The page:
The politics of waste and waste in politics

Edwin Santiago, Fellow and Member of the Editorial Board, Stratbase ADR Institute

The alarm about looming environmental disasters has been sounded off a couple of decades ago. But, the discourse on the topic has not changed much.

People are still debating the best garbage disposal system that will not hurt air, land or water. And, while people are doing that, the garbage situation is slowly creeping to crisis proportions. Politics and money seem to be the culprits nonetheless.

According to the Department of Environment and Natural Resources, the Philippines produces some 9.2 million kilograms per day. In Metro Manila alone, residents generate about 12,500 tons per day, earning us a spot in the top five cities of the world with the most waste.

Of the LGUs in Metro Manila, Quezon City gets the top spot by generating about 3,600 tons a day, followed by Manila with 1,174 tons per day, Caloocan, 912; Parañaque, 634 and Makati, 474. For its part, the Metropolitan Manila Development Authority estimates that 85 percent of the garbage produced in Metro Manila end up in sanitary landfills.

Given these dimensions of the waste management problem, it should be a cause for alarm as it exacerbates the climate change crisis.

Scientists, environmentalists and policymakers discuss about that the solution is recycling. But the sad reality here is that the Philippines does not have a sufficient number of recycling facilities for the non-organic waste.

For the organic waste, on the other hand, this is intended for the landfills. Upon checking, there are only three landfills that service Metro Manila’s requirements, with a total of about 130 hectares.

Let’s get down to the implications. Not having enough recycling facilities means that we are unable to recycle enough. Whatever non-organic waste that is not recycled adds to the problem.

Let’s take plastics as an example. Some LGUs have moved to ban the use of certain plastics and it is understandable why.

According to a 2015 report by the Ocean Conservancy charity and the McKinsey Center for Business and Environment, the world’s third largest source of plastic pollution is the Philippines.

It is interesting to know that the development of plastics started with natural materials that possess plastic properties such as shellac and chewing gum. From there, natural materials such as rubber, nitrocellulose, collagen and galalite were chemically modified.

Then came Parkesine, known today as celluloid, the polyvinyl chloride or PVC and the breakthrough product known as Bakelite, the first synthetic, mass-produced plastic. Since Bakelite, there have been many types of plastics that have been developed with more desirable properties.

Recently, President Rodrigo Duterte has verbally floated an all-out ban on plastics nationwide. That can only mean one thing—that the problem is getting out of hand and that existing solutions are not working at the level they should be.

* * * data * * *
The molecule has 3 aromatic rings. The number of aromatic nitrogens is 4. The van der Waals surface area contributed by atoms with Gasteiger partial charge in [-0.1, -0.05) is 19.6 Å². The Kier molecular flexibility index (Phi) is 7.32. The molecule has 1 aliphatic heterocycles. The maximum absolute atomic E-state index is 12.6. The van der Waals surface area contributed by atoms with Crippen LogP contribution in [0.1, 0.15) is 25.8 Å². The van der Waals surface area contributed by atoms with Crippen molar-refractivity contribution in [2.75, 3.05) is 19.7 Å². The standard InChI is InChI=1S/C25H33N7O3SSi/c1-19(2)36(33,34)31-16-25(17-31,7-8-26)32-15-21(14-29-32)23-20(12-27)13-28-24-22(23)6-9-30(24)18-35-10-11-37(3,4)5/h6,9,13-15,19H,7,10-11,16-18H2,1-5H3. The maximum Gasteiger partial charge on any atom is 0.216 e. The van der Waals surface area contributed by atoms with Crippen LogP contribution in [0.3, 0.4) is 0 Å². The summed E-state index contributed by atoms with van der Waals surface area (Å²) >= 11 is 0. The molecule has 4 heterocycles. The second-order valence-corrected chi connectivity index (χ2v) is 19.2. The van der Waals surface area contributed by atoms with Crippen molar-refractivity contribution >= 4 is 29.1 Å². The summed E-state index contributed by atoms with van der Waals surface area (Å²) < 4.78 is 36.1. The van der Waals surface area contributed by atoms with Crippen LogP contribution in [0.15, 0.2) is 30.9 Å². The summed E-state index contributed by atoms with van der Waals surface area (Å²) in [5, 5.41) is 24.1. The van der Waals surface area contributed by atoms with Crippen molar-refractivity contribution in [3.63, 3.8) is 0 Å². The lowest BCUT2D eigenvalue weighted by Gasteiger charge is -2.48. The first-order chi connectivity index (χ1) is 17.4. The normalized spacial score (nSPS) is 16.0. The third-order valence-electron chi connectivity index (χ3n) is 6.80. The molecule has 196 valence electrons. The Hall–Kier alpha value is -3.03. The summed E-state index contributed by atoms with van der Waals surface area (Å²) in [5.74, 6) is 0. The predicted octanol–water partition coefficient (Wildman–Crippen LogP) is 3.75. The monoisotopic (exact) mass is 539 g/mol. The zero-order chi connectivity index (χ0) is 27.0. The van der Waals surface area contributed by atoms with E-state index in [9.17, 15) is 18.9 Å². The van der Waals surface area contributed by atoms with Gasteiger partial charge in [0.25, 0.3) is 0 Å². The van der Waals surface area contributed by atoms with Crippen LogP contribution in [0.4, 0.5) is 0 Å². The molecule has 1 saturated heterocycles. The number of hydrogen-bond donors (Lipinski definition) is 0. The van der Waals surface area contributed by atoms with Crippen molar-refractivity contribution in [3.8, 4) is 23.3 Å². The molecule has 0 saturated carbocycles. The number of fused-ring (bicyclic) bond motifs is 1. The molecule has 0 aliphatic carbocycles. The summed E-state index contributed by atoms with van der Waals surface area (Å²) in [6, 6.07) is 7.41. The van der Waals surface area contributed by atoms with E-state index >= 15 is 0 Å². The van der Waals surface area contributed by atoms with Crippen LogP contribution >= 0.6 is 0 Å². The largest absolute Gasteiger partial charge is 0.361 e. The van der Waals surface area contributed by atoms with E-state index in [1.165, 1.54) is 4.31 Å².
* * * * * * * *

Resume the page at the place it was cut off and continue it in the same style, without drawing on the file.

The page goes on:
On the other hand, landfills, while burying the problem, damages the air and water. Decomposing waste produces methane gas, a greenhouse gas harmful to the environment. If and when methane gas leaks in the air before being used, it warms the atmosphere by absorbing the sun’s heat.

While this gas does not stay in the atmosphere as long as carbon dioxide, it is said to be more devastating to the climate because of its effective heat absorption properties. At the same time, toxic substances seep into our water table, affecting the quality of the water Filipinos drink and eventually the health of the people.

Are there viable and sustainable solutions other than the ones we have? The literature on the topic tells us there are. But like anything new, obstacles like politics and money come into play.

Landfill operations—which incidentally do not literally deserve the qualifier “sanitary”—is a business. The government, through MMDA, pays the landfill owner what is termed as “tipping fees.”

There is nothing wrong with such except that powerful vested interests are involved in those operations. This could be the reason why new technologies that deviate from a landfill approach fail to see the light. These will potentially reduce the volume of landfill business. But isn’t there enough excessive garbage to go around for all of them?

At P600 per ton paid by the government, that is a whopping P7.5 million per day. I certainly doubt if anyone is willing to budge, environmental and climate crisis, notwithstanding.

In the commentaries that I have written, I have called on the government to pay more attention to the crisis that is climate change. While we concede that there are snippets of government work geared towards this problem, I feel that the attention given has not reached the level of an emergency, as should be the case.

As we keep on saying, the government has asked for emergency powers on several things including the EDSA traffic, but never on the climate change, the effects of which could be existential in nature.

Meanwhile, people are stuck with the old technologies in fixing our waste management crisis because of politics. But politics is not necessarily evil and was never intended to be. It can be used to arrive at a consensus that will bring about the common good.

Like the technologies that interested politicians protect, their brand of politics must also evolve into something in tune with the times. Otherwise, people will not only have to bear with the politics of waste, but also the waste in our politics.

 

 

This article was originally published in philstar.com. Image Source: The STAR/Ernie Peñaredondo.

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